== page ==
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Romania v Albania: Why bottom side should get off the mark

| 18.06.2016

Though Albania were one of only three nations across Groups A to E to lose each of their opening two games, you’d struggle to convincingly argue that they have been one of the three worst teams at the tournament.

The debutants have been unlucky in both matches, being punished for a fifth-minute leak and 36th-minute Lorik Cana dismissal against Switzerland despite creating great chances even with ten men and then resisting France – who were on a run of 15 goals in five fixtures – until the 90th minute.

Both of those sides possess considerably more quality than final Group A opponents Romania, meaning that 12/5 looks like a chunky price on Albania claiming their first victory of the competition.

Romania were also breached three times by the top two, emphasising that their admirable defensive figures in qualifying – two concessions in ten contests – are no longer relevant and, though they retaliated with two goals of their own, both were penalties.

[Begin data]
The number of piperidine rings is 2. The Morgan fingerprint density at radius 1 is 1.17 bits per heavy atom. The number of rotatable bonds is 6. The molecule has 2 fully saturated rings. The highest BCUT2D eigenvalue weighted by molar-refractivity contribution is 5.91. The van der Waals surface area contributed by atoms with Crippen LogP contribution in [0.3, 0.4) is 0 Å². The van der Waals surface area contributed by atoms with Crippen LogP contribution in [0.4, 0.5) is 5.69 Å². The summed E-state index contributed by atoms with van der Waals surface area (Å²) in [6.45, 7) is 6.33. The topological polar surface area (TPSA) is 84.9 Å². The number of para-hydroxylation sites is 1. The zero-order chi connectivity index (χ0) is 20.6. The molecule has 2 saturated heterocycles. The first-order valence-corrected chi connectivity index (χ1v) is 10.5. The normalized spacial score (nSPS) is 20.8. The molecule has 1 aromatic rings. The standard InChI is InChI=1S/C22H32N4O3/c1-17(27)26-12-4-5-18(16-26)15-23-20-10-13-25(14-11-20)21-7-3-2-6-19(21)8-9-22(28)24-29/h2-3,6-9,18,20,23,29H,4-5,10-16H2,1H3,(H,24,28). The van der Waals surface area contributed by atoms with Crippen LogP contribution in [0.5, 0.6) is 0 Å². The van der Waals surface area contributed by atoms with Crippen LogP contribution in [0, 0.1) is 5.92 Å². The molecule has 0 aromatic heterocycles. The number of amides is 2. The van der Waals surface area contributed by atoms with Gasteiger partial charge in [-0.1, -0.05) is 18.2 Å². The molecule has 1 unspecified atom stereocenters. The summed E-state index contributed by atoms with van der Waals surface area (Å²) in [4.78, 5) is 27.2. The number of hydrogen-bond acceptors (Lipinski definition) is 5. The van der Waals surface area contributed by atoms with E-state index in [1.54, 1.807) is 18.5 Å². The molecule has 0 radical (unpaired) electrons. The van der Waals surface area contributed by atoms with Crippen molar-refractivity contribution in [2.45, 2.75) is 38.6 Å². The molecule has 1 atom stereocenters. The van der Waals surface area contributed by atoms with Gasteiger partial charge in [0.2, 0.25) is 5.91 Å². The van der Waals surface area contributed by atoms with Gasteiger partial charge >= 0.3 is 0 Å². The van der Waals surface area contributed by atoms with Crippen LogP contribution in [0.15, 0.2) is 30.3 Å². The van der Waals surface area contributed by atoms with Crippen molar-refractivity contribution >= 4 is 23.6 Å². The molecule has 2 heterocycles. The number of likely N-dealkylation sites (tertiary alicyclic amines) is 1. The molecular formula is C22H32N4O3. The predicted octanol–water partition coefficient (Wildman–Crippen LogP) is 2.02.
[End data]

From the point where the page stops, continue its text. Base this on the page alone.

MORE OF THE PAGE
In fact, if you eliminate spot kicks from the equation, the 6/5 favourites have notched just four times in their most recent seven competitive encounters, and three of those came in one showdown with the Faroe Islands.

They are winless in six Euro finals outings, stretched across the 2000, 2008 and 2016 editions, indicating that their ability to triumph on such a stage is far more uncertain than that of Albania.

Gianni De Biasi’s men have played three hours at this level, never appeared out of their depth and were edged out by two squads that went to the round-of-16 or deeper at World Cup 2014.

Romania by contrast have been to a mere one of the previous seven summer tournaments – Euro 2008 – and didn’t prevail once there, so it isn’t as if there is a gulf in class for Albania to overcome.

Don’t doubt their attacking potential either on account of the blanks against the Swiss and Les Bleus, they registered 16 attempts across those matches, and netted in each of their last seven assignments before arriving in France, including against fellow qualifiers Austria and Ukraine.

If you agree that the outsiders are worth backing, you may wish to take the meatier odds of 4/1 on the win to nil as nine of their past 11 successes came in such a fashion while, as highlighted earlier, Romania rely on penalties and weak backlines for goals, and should find neither against Albania.

All Odds and Markets are correct as of the date of publishing



Alex Fortune